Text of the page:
'THIS IS NICE.' Three years later, on my way back to California after attending MLS Cup 2002 at brand-new Gillette Stadium, where the hometown Revs had lost to the Galaxy, 1-0, I flew to Columbus for the Lamar Hunt U.S. Open Cup final.
Lamar, of course, hadn't lobbied for U.S. Soccer to put his name on its trophy. He was somewhat embarrassed by it. "I can assure you it wasn't my idea," he said.
I'd bumped into Lamar twice a few months earlier, at the 2002 World Cup. After a thunderous opening ceremony featuring thousands of mock soldiers waging mock battles, dancers and flag-wavers flooding the field in colorful waves, and drummers hammering a deafening din, he remarked drily "I thought it was a bit understated." Sense of humor, yes.
I saw him again at a U.S. game a few days later, an hour before kickoff, again by himself, just wandering, eyeing the scene outside the stadium, noting architecture and aesthetics, but just as intently observing how quickly and efficiently vehicles and fans and workers were moving. During the tournament, he would visit every one of the 20 stadiums that staged matches in South Korea and Japan. Since watching that 1966 final on television, he'd attended every World Cup except the 1978 tournament in Argentina.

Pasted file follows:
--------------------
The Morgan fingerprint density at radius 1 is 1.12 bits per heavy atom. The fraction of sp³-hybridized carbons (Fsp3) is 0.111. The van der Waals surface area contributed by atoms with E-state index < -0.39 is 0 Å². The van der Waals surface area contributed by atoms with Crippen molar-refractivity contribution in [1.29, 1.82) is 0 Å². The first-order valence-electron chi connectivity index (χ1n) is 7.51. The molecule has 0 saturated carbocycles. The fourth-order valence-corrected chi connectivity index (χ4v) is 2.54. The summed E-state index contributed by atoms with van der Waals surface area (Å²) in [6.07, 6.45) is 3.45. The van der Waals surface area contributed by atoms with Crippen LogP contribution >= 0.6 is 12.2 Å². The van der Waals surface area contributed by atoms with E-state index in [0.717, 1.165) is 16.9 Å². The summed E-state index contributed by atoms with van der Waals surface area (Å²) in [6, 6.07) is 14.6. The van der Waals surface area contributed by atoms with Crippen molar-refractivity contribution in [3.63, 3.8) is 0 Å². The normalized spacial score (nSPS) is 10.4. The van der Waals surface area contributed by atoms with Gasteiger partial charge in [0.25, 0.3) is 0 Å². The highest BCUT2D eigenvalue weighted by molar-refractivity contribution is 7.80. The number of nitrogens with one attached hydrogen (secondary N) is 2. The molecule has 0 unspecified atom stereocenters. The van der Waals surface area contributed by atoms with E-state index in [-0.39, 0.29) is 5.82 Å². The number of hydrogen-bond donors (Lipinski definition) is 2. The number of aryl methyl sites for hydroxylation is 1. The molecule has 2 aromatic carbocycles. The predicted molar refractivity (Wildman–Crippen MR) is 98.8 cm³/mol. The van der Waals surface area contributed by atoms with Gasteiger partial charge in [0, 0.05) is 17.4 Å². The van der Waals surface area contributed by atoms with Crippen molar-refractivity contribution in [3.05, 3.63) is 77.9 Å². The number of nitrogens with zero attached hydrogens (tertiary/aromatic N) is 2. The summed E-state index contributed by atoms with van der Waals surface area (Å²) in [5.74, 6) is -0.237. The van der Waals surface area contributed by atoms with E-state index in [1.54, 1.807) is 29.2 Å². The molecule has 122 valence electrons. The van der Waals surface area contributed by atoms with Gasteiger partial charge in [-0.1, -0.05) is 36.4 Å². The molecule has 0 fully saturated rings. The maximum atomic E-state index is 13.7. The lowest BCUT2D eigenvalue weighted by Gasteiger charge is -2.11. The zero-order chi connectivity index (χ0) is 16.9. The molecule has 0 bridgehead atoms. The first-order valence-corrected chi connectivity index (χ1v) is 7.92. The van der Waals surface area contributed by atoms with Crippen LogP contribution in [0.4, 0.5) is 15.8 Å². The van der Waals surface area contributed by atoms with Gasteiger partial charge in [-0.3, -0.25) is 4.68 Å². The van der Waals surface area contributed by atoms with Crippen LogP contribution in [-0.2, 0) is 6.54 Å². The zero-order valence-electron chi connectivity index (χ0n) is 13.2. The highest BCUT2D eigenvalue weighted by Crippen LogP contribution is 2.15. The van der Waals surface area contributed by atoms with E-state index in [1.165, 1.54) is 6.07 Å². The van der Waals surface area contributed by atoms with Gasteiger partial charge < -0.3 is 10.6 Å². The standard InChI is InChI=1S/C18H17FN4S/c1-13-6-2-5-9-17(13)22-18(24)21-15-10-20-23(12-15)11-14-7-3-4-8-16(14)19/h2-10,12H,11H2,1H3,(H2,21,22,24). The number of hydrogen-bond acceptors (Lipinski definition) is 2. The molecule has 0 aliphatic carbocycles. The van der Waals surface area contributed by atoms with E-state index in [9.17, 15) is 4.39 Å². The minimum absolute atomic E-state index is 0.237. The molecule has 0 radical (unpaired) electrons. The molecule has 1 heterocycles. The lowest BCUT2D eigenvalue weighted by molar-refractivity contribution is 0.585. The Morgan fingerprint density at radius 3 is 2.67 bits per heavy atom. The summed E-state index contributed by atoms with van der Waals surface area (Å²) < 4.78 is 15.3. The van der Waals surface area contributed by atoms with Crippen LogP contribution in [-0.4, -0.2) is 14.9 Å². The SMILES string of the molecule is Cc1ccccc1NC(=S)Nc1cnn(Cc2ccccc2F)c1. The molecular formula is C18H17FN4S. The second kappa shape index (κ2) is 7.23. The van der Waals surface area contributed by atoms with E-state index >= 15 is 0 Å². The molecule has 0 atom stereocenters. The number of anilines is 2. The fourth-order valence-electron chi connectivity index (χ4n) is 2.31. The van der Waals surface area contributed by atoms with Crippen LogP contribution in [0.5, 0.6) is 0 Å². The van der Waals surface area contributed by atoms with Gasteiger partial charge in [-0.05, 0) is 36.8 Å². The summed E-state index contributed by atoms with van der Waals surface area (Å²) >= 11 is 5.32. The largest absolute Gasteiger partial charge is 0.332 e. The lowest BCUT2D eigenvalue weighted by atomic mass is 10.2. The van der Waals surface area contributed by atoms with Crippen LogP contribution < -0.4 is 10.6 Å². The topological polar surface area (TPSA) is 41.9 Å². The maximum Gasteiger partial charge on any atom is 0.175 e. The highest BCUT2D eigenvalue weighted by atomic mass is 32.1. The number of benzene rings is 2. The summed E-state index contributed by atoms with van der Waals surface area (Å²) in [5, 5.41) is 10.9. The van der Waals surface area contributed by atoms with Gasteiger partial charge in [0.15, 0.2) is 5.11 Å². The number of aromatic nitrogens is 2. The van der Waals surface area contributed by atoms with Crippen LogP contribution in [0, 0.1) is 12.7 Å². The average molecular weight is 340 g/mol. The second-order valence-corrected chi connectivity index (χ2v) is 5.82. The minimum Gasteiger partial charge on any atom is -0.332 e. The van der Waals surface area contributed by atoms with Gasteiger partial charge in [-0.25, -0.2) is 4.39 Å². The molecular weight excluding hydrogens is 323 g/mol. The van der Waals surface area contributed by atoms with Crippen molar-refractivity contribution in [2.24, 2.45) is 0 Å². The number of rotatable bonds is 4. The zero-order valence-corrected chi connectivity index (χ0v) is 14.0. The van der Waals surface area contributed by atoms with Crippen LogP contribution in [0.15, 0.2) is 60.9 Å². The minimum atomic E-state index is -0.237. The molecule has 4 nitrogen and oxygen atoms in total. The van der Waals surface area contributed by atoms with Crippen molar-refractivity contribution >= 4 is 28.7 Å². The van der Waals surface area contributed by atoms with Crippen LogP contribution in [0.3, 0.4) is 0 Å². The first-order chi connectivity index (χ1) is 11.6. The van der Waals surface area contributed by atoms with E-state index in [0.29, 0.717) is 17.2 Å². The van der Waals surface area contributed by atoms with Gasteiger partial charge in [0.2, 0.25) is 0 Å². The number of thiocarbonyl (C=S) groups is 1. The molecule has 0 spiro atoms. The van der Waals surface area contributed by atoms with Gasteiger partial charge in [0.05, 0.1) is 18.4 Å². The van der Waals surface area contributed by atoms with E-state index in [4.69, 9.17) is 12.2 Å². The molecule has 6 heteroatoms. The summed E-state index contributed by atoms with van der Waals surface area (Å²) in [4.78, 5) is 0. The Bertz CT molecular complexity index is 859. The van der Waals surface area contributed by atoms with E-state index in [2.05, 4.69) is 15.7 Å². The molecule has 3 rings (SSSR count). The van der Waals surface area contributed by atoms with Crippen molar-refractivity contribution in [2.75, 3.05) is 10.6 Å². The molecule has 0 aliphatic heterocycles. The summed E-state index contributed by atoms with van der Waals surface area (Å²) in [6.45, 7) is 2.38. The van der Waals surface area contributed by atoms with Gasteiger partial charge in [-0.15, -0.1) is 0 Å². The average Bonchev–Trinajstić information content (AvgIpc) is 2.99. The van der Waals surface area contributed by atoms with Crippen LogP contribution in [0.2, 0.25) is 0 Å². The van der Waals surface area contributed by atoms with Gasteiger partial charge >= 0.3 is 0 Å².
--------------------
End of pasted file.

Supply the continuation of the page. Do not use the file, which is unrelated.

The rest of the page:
I introduced him to my friend Eddie, whose profuse thanks for his vast contributions to soccer yielded modest thank-yous. Eddie asked him to pose for a picture. He graciously agreed. Eddie thanked him. Lamar thanked Eddie for traveling so far to support the American team.
The mood was rowdier four months later when he and his son, Clark, posed for pictures with jubilant Columbus players and coaches after they'd beaten Los Angeles, 1-0, in the Open Cup final. He was happy, but hardly giddy. As the group slowly dispersed, I congratulated him, then asked if his days as a third-string receiver at SMU perhaps spurred his love of the underdog and fascination with competitive sports and ultimately, winning.
"Well that was a long time ago, and really this is more about the players and coaches and staff and all their hard work. And our fans, they deserve it, too," he said.
Then he paused and looked around, at the vision of a stadium he transformed into reality, and at those fans -- adults and teenagers and children, clad in the team colors of yellow and black, who'd stayed and shivered in the damp cold to share the joy of a championship -- and at the trophy bearing his name, and added, "But I have to admit, this is nice."
A memorial service open to the public for Lamar Hunt takes place on Saturday, Dec. 16 at 1:00 pm CT at Moody Coliseum on the campus of Southern Methodist University in Dallas. Arrangements are being finalized for a follow-up memorial service in Kansas City.